Mortgage and refinance rates today, Dec. 10, and rate forecast for next week

December 10, 2022 - 7 min read

Today’s mortgage and refinance rates

Average mortgage rates were just a touch higher yesterday evening than they were seven days earlier. But, really, this week has been about those rates gently drifting up and down.

Next week may be very different. Tuesday brings a blockbuster inflation report. And that’s followed by a crucial Federal Reserve report on Wednesday. No wonder Mortgage News Daily’s headline last night was “Extremely Risky Week Coming Up For Better or Worse.” Unfortunately, nobody yet knows whether it will be for better or worse. We’ll have to wait to see what those publications say, but I’m pessimistic.

Current mortgage and refinance rates

Program Mortgage Rate APR* Change
Conventional 30 year fixed
Conventional 30 year fixed 6.406% 6.442% +0.09%
Conventional 15 year fixed
Conventional 15 year fixed 5.764% 5.82% -0.01%
Conventional 20 year fixed
Conventional 20 year fixed 6.224% 6.283% +0.04%
Conventional 10 year fixed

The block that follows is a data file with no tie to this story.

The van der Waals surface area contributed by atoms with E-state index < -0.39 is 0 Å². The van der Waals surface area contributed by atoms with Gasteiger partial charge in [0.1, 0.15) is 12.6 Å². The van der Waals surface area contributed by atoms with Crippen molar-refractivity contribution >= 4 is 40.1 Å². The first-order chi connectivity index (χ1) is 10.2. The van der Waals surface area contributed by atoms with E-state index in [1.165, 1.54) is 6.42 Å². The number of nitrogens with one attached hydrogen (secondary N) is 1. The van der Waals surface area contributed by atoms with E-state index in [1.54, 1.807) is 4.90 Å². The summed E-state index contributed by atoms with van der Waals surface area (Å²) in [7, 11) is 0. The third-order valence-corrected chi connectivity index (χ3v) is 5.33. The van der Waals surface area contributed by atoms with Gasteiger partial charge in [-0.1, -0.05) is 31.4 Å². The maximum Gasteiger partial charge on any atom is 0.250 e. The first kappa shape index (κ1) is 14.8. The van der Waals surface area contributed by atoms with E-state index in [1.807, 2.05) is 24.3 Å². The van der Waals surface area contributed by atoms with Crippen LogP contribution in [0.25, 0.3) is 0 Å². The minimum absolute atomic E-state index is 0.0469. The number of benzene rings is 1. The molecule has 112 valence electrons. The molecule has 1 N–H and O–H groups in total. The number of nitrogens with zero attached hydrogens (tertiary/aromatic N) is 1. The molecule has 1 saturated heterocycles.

Conventional 10 year fixed 5.981% 6.088% -0.06%
30 year fixed FHA
30 year fixed FHA 6.288% 7.035% +0.09%
15 year fixed FHA
15 year fixed FHA 5.885% 6.382% -0.01%
30 year fixed VA
30 year fixed VA 6.282% 6.516% +0.1%
15 year fixed VA
15 year fixed VA 6.125% 6.483% -0.07%
Rates are provided by our partner network, and may not reflect the market. Your rate might be different. Click here for a personalized rate quote. See our rate assumptions here.

Should you lock a mortgage rate today?

Don't lock on a day when mortgage rates look set to fall. My recommendations (below) are intended to give longer-term suggestions about the overall direction of those rates. So, they don’t change daily to reflect fleeting sentiments in volatile markets.

It’s possible that mortgage rates will climb sharply next week. But they might hold steady or even dip. And nobody can be sure which way they’ll go. Me? I’m both pessimistic and cautious.

So, my personal rate lock recommendations remain: